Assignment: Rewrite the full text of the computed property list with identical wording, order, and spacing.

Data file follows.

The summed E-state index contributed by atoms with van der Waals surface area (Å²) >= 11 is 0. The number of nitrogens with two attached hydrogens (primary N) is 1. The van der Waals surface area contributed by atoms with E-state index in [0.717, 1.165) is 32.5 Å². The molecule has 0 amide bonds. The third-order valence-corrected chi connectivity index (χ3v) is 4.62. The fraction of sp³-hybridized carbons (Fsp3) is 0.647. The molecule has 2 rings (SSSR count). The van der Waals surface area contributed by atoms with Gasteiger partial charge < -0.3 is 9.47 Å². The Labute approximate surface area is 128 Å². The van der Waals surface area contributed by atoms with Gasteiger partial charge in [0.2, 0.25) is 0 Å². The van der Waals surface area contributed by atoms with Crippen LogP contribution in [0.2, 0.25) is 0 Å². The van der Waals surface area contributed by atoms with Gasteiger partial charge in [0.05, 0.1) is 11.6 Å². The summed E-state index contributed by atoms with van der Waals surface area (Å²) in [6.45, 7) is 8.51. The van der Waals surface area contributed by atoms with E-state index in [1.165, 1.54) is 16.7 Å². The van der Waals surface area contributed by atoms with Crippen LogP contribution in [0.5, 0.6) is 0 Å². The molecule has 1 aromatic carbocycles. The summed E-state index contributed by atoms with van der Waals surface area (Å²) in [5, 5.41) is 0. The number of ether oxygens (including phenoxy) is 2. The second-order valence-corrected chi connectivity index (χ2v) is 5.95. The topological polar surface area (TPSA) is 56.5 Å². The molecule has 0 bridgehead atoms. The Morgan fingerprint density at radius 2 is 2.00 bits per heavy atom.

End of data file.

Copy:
The summed E-state index contributed by atoms with van der Waals surface area (Å²) >= 11 is 0. The number of nitrogens with two attached hydrogens (primary N) is 1. The van der Waals surface area contributed by atoms with E-state index in [0.717, 1.165) is 32.5 Å². The molecule has 0 amide bonds. The third-order valence-corrected chi connectivity index (χ3v) is 4.62. The fraction of sp³-hybridized carbons (Fsp3) is 0.647. The molecule has 2 rings (SSSR count). The van der Waals surface area contributed by atoms with Gasteiger partial charge < -0.3 is 9.47 Å². The Labute approximate surface area is 128 Å². The van der Waals surface area contributed by atoms with Gasteiger partial charge in [0.2, 0.25) is 0 Å². The van der Waals surface area contributed by atoms with Crippen LogP contribution in [0.2, 0.25) is 0 Å². The van der Waals surface area contributed by atoms with Gasteiger partial charge in [0.05, 0.1) is 11.6 Å². The summed E-state index contributed by atoms with van der Waals surface area (Å²) in [6.45, 7) is 8.51. The van der Waals surface area contributed by atoms with E-state index in [1.165, 1.54) is 16.7 Å². The van der Waals surface area contributed by atoms with Crippen LogP contribution in [0.5, 0.6) is 0 Å². The molecule has 1 aromatic carbocycles. The summed E-state index contributed by atoms with van der Waals surface area (Å²) in [5, 5.41) is 0. The number of ether oxygens (including phenoxy) is 2. The second-order valence-corrected chi connectivity index (χ2v) is 5.95. The topological polar surface area (TPSA) is 56.5 Å². The molecule has 0 bridgehead atoms. The Morgan fingerprint density at radius 2 is 2.00 bits per heavy atom.